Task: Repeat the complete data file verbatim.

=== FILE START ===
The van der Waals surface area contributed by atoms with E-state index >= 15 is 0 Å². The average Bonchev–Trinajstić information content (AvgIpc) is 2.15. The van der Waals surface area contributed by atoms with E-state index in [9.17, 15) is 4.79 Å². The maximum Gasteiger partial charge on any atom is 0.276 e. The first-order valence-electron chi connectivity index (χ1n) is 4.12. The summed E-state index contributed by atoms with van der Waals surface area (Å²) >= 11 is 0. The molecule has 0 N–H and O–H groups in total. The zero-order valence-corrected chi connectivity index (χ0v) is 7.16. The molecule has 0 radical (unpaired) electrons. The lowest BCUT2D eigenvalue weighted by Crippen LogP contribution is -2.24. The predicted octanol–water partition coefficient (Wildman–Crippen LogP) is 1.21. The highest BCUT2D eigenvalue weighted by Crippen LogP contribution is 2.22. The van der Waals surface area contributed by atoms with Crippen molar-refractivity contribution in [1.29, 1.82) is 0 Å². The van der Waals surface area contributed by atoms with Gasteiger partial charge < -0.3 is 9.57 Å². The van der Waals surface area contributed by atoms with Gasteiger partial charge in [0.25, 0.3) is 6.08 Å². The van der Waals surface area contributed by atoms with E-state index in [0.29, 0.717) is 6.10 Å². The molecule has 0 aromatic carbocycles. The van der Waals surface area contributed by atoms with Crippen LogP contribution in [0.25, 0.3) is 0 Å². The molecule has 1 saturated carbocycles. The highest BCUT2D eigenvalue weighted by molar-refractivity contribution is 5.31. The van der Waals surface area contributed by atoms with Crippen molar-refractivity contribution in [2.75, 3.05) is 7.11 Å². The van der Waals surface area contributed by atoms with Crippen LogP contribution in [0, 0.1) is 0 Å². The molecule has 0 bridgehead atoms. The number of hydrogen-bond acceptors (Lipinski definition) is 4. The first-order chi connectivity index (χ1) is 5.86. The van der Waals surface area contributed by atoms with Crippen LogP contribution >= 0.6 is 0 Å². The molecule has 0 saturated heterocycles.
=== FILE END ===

The van der Waals surface area contributed by atoms with E-state index >= 15 is 0 Å². The average Bonchev–Trinajstić information content (AvgIpc) is 2.15. The van der Waals surface area contributed by atoms with E-state index in [9.17, 15) is 4.79 Å². The maximum Gasteiger partial charge on any atom is 0.276 e. The first-order valence-electron chi connectivity index (χ1n) is 4.12. The summed E-state index contributed by atoms with van der Waals surface area (Å²) >= 11 is 0. The molecule has 0 N–H and O–H groups in total. The zero-order valence-corrected chi connectivity index (χ0v) is 7.16. The molecule has 0 radical (unpaired) electrons. The lowest BCUT2D eigenvalue weighted by Crippen LogP contribution is -2.24. The predicted octanol–water partition coefficient (Wildman–Crippen LogP) is 1.21. The highest BCUT2D eigenvalue weighted by Crippen LogP contribution is 2.22. The van der Waals surface area contributed by atoms with Crippen molar-refractivity contribution in [1.29, 1.82) is 0 Å². The van der Waals surface area contributed by atoms with Gasteiger partial charge < -0.3 is 9.57 Å². The van der Waals surface area contributed by atoms with Gasteiger partial charge in [0.25, 0.3) is 6.08 Å². The van der Waals surface area contributed by atoms with E-state index in [0.29, 0.717) is 6.10 Å². The molecule has 0 aromatic carbocycles. The van der Waals surface area contributed by atoms with Crippen LogP contribution in [0.25, 0.3) is 0 Å². The molecule has 1 saturated carbocycles. The highest BCUT2D eigenvalue weighted by molar-refractivity contribution is 5.31. The van der Waals surface area contributed by atoms with Crippen molar-refractivity contribution in [2.75, 3.05) is 7.11 Å². The van der Waals surface area contributed by atoms with Crippen LogP contribution in [0, 0.1) is 0 Å². The molecule has 0 bridgehead atoms. The number of hydrogen-bond acceptors (Lipinski definition) is 4. The first-order chi connectivity index (χ1) is 5.86. The van der Waals surface area contributed by atoms with Crippen LogP contribution >= 0.6 is 0 Å². The molecule has 0 saturated heterocycles.